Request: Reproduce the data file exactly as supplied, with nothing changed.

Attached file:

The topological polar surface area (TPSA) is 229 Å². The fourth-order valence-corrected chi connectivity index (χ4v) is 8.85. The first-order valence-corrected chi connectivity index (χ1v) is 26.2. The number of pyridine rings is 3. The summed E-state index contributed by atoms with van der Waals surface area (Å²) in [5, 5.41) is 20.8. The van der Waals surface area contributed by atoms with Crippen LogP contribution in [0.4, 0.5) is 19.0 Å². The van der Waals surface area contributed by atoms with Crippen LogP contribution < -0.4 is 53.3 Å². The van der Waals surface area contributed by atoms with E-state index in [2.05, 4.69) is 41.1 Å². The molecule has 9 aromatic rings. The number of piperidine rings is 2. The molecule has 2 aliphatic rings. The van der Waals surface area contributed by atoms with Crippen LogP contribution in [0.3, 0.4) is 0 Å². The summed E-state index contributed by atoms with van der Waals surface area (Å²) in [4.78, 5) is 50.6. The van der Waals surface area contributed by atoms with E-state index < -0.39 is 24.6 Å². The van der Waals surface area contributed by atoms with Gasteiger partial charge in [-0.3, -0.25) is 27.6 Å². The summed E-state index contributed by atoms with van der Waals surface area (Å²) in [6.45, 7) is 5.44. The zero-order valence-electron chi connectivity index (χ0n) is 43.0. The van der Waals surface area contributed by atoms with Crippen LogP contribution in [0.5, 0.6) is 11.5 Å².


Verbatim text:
The topological polar surface area (TPSA) is 229 Å². The fourth-order valence-corrected chi connectivity index (χ4v) is 8.85. The first-order valence-corrected chi connectivity index (χ1v) is 26.2. The number of pyridine rings is 3. The summed E-state index contributed by atoms with van der Waals surface area (Å²) in [5, 5.41) is 20.8. The van der Waals surface area contributed by atoms with Crippen LogP contribution in [0.4, 0.5) is 19.0 Å². The van der Waals surface area contributed by atoms with Crippen LogP contribution < -0.4 is 53.3 Å². The van der Waals surface area contributed by atoms with E-state index in [2.05, 4.69) is 41.1 Å². The molecule has 9 aromatic rings. The number of piperidine rings is 2. The molecule has 2 aliphatic rings. The van der Waals surface area contributed by atoms with Crippen LogP contribution in [0.3, 0.4) is 0 Å². The summed E-state index contributed by atoms with van der Waals surface area (Å²) in [4.78, 5) is 50.6. The van der Waals surface area contributed by atoms with E-state index < -0.39 is 24.6 Å². The van der Waals surface area contributed by atoms with Gasteiger partial charge in [-0.3, -0.25) is 27.6 Å². The summed E-state index contributed by atoms with van der Waals surface area (Å²) in [6.45, 7) is 5.44. The zero-order valence-electron chi connectivity index (χ0n) is 43.0. The van der Waals surface area contributed by atoms with Crippen LogP contribution in [0.5, 0.6) is 11.5 Å².